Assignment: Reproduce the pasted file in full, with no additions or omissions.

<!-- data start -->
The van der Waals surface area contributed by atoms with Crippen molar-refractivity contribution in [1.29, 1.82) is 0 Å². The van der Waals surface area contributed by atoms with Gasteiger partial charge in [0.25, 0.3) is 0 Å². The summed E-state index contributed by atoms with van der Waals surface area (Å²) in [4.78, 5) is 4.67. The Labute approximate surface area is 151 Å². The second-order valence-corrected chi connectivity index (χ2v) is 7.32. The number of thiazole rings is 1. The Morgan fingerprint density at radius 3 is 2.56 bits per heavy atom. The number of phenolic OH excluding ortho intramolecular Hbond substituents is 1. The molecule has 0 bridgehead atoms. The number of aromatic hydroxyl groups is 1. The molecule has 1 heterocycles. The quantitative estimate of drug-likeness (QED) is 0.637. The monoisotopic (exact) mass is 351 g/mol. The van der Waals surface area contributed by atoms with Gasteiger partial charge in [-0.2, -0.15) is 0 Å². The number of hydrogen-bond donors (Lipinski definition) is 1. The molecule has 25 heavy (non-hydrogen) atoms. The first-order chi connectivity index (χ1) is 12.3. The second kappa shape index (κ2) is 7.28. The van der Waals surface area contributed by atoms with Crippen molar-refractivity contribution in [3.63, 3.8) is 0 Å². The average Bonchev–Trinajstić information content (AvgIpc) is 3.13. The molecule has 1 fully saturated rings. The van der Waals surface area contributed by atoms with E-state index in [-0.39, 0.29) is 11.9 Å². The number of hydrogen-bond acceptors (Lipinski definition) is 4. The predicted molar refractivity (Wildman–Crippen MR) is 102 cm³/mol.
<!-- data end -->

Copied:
The van der Waals surface area contributed by atoms with Crippen molar-refractivity contribution in [1.29, 1.82) is 0 Å². The van der Waals surface area contributed by atoms with Gasteiger partial charge in [0.25, 0.3) is 0 Å². The summed E-state index contributed by atoms with van der Waals surface area (Å²) in [4.78, 5) is 4.67. The Labute approximate surface area is 151 Å². The second-order valence-corrected chi connectivity index (χ2v) is 7.32. The number of thiazole rings is 1. The Morgan fingerprint density at radius 3 is 2.56 bits per heavy atom. The number of phenolic OH excluding ortho intramolecular Hbond substituents is 1. The molecule has 0 bridgehead atoms. The number of aromatic hydroxyl groups is 1. The molecule has 1 heterocycles. The quantitative estimate of drug-likeness (QED) is 0.637. The monoisotopic (exact) mass is 351 g/mol. The van der Waals surface area contributed by atoms with Gasteiger partial charge in [-0.2, -0.15) is 0 Å². The number of hydrogen-bond donors (Lipinski definition) is 1. The molecule has 25 heavy (non-hydrogen) atoms. The first-order chi connectivity index (χ1) is 12.3. The second kappa shape index (κ2) is 7.28. The van der Waals surface area contributed by atoms with Crippen molar-refractivity contribution in [3.63, 3.8) is 0 Å². The average Bonchev–Trinajstić information content (AvgIpc) is 3.13. The molecule has 1 fully saturated rings. The van der Waals surface area contributed by atoms with E-state index in [-0.39, 0.29) is 11.9 Å². The number of hydrogen-bond acceptors (Lipinski definition) is 4. The predicted molar refractivity (Wildman–Crippen MR) is 102 cm³/mol.